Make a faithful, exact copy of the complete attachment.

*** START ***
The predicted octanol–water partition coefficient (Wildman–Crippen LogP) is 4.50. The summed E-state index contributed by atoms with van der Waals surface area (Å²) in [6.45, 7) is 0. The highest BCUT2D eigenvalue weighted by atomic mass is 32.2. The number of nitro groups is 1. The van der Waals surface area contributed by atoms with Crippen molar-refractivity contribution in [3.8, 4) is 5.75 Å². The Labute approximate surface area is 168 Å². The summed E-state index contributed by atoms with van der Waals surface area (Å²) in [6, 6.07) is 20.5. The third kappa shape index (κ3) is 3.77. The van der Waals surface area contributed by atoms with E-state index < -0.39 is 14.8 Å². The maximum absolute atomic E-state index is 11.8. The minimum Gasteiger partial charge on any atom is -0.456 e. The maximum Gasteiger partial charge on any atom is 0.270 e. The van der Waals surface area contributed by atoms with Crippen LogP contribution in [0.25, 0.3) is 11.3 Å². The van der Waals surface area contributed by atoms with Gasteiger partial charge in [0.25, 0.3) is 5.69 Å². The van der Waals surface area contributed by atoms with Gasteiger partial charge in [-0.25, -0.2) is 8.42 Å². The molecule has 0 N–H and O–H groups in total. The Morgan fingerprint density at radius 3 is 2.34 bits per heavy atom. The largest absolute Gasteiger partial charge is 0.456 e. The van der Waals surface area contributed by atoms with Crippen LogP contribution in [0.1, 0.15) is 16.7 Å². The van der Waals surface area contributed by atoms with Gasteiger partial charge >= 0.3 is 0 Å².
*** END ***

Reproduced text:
The predicted octanol–water partition coefficient (Wildman–Crippen LogP) is 4.50. The summed E-state index contributed by atoms with van der Waals surface area (Å²) in [6.45, 7) is 0. The highest BCUT2D eigenvalue weighted by atomic mass is 32.2. The number of nitro groups is 1. The van der Waals surface area contributed by atoms with Crippen molar-refractivity contribution in [3.8, 4) is 5.75 Å². The Labute approximate surface area is 168 Å². The summed E-state index contributed by atoms with van der Waals surface area (Å²) in [6, 6.07) is 20.5. The third kappa shape index (κ3) is 3.77. The van der Waals surface area contributed by atoms with E-state index < -0.39 is 14.8 Å². The maximum absolute atomic E-state index is 11.8. The minimum Gasteiger partial charge on any atom is -0.456 e. The maximum Gasteiger partial charge on any atom is 0.270 e. The van der Waals surface area contributed by atoms with Crippen LogP contribution in [0.25, 0.3) is 11.3 Å². The van der Waals surface area contributed by atoms with Gasteiger partial charge in [0.25, 0.3) is 5.69 Å². The van der Waals surface area contributed by atoms with Gasteiger partial charge in [-0.25, -0.2) is 8.42 Å². The molecule has 0 N–H and O–H groups in total. The Morgan fingerprint density at radius 3 is 2.34 bits per heavy atom. The largest absolute Gasteiger partial charge is 0.456 e. The van der Waals surface area contributed by atoms with Crippen LogP contribution in [0.1, 0.15) is 16.7 Å². The van der Waals surface area contributed by atoms with Gasteiger partial charge >= 0.3 is 0 Å².